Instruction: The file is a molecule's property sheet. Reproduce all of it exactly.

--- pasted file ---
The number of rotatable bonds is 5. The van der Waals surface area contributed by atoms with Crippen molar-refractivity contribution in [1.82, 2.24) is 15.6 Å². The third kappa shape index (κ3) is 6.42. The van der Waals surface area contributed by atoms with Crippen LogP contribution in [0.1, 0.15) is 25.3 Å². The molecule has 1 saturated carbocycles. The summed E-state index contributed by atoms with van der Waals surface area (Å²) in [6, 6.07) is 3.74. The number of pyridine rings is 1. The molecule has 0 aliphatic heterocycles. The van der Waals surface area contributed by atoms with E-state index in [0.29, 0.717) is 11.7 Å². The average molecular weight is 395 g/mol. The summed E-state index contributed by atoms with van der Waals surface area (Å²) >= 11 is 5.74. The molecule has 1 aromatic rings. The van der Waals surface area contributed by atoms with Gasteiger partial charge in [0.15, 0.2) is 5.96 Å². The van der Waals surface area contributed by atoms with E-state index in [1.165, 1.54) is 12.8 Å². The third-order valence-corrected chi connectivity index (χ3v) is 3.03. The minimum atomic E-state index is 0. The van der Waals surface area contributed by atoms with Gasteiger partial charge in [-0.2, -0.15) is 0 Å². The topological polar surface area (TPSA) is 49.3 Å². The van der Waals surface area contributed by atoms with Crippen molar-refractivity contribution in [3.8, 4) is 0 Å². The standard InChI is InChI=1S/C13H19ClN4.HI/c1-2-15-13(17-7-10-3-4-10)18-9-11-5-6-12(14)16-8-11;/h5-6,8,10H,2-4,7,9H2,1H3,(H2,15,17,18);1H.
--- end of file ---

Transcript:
The number of rotatable bonds is 5. The van der Waals surface area contributed by atoms with Crippen molar-refractivity contribution in [1.82, 2.24) is 15.6 Å². The third kappa shape index (κ3) is 6.42. The van der Waals surface area contributed by atoms with Crippen LogP contribution in [0.1, 0.15) is 25.3 Å². The molecule has 1 saturated carbocycles. The summed E-state index contributed by atoms with van der Waals surface area (Å²) in [6, 6.07) is 3.74. The number of pyridine rings is 1. The molecule has 0 aliphatic heterocycles. The van der Waals surface area contributed by atoms with E-state index in [0.29, 0.717) is 11.7 Å². The average molecular weight is 395 g/mol. The summed E-state index contributed by atoms with van der Waals surface area (Å²) >= 11 is 5.74. The molecule has 1 aromatic rings. The van der Waals surface area contributed by atoms with Gasteiger partial charge in [0.15, 0.2) is 5.96 Å². The van der Waals surface area contributed by atoms with E-state index in [1.165, 1.54) is 12.8 Å². The third-order valence-corrected chi connectivity index (χ3v) is 3.03. The minimum atomic E-state index is 0. The van der Waals surface area contributed by atoms with Gasteiger partial charge in [-0.2, -0.15) is 0 Å². The topological polar surface area (TPSA) is 49.3 Å². The van der Waals surface area contributed by atoms with Crippen molar-refractivity contribution in [3.8, 4) is 0 Å². The standard InChI is InChI=1S/C13H19ClN4.HI/c1-2-15-13(17-7-10-3-4-10)18-9-11-5-6-12(14)16-8-11;/h5-6,8,10H,2-4,7,9H2,1H3,(H2,15,17,18);1H.